By DARA BUTTERFIELD
A group of families in Morayshire are now able to take advantage of a system that alerts householders when plentiful supplies of less expensive wind power are available
As part of a trial conducted with Heriot Watt University, 50 families in the village of Findhorn have benefitted from “significant” savings as a result of the computer-generated energy outlook report. If adopted widely, it will also save significant sums paid out annually by the government to wind farm operators for turning turbines off.
And next month the Findhorn ‘Origin’ trial, which forecasts when less expensive wind energy is available for the home use, becomes tailored to individual households.
Residents in the Moray eco-village are currently able to download a system that tells them when cheap locally-produced renewable power will be available. The system, which was developed by experts at Heriot-Watt University, is in its trial stage and will soon begin taking account of differences in the appliances of individual households.
Michael Shaw, founding member of the Findhorn eco-village, said that the forecasts had noticeably “changed people’s behaviour and encouraged them to use energy when it is available”.
Heriot Watt University’s Dr Edward Owens, project leader, said the results were “exciting because it shows that simply by informing people about the availability of renewable energy, you can elicit a significant change in their behaviour”.
Describing the forthcoming household forecasts, he added: “We know from audits which devices people have so we can offer bespoke suggestions like: ‘You might like to put the washing on on Tuesday afternoon’.”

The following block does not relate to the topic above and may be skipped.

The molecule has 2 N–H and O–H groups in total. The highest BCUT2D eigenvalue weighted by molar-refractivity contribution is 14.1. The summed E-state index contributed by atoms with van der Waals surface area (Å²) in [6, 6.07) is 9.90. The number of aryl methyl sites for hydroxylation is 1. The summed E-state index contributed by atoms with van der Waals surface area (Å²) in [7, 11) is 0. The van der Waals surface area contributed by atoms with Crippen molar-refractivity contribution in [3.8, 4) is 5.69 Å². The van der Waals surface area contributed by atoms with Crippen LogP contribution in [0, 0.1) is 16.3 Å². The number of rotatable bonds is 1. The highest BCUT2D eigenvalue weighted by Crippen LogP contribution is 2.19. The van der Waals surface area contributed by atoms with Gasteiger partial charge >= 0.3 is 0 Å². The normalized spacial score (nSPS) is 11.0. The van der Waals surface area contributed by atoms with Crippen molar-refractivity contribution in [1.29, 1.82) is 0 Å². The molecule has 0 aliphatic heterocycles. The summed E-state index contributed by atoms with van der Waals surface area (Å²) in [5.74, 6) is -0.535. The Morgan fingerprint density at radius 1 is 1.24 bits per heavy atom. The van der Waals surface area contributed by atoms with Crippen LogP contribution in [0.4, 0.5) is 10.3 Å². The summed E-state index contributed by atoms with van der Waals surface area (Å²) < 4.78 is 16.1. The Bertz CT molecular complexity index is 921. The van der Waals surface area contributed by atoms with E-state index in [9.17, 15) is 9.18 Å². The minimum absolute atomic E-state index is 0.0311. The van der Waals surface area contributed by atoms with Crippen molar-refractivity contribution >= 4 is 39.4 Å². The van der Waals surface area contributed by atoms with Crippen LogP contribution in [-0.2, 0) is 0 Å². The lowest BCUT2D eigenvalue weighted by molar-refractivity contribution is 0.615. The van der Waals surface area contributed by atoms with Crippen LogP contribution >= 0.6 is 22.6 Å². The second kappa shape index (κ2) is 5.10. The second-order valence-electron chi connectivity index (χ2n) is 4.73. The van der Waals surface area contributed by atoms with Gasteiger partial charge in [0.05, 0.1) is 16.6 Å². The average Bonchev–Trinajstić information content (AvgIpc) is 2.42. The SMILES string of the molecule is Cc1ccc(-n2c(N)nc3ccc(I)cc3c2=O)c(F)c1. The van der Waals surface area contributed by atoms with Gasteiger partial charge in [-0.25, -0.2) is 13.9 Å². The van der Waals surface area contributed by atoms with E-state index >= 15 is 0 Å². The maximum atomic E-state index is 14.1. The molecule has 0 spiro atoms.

The scientists have reported a 20 per cent rise in the amount of energy families used from their wind farm in the first six weeks of the Findhorn trial, saving around £20 per household.
Wind farms often produce maximum power at times that do not coincide with peak demand, resulting in millions of pounds of compensation payouts because the National Grid cannot store the excess power. If adopted widely the Origin system could save significant sums paid out annually by the government to wind farm operators for turning turbines off.
Origin went live in November 2014 at Findhorn and in two other villages in Portugal and Italy as part of a £2.3 million European Commission-funded study to synchronise renewable energy production with local demand.
* Meanwhile Lucy Bryden at Heriot Watt University and the Origin project are holding the following two project progress conferences:
Thursday 4 June 2015 at Findhorn http://findhorncollege.org/originconcept.php – ‘Harnessing Community Energies’
Thursday 24 September 2015 at Turin Polytechnic http://origin-concept.eu/node/83 ‘Optimisation of Community Scale Renewables’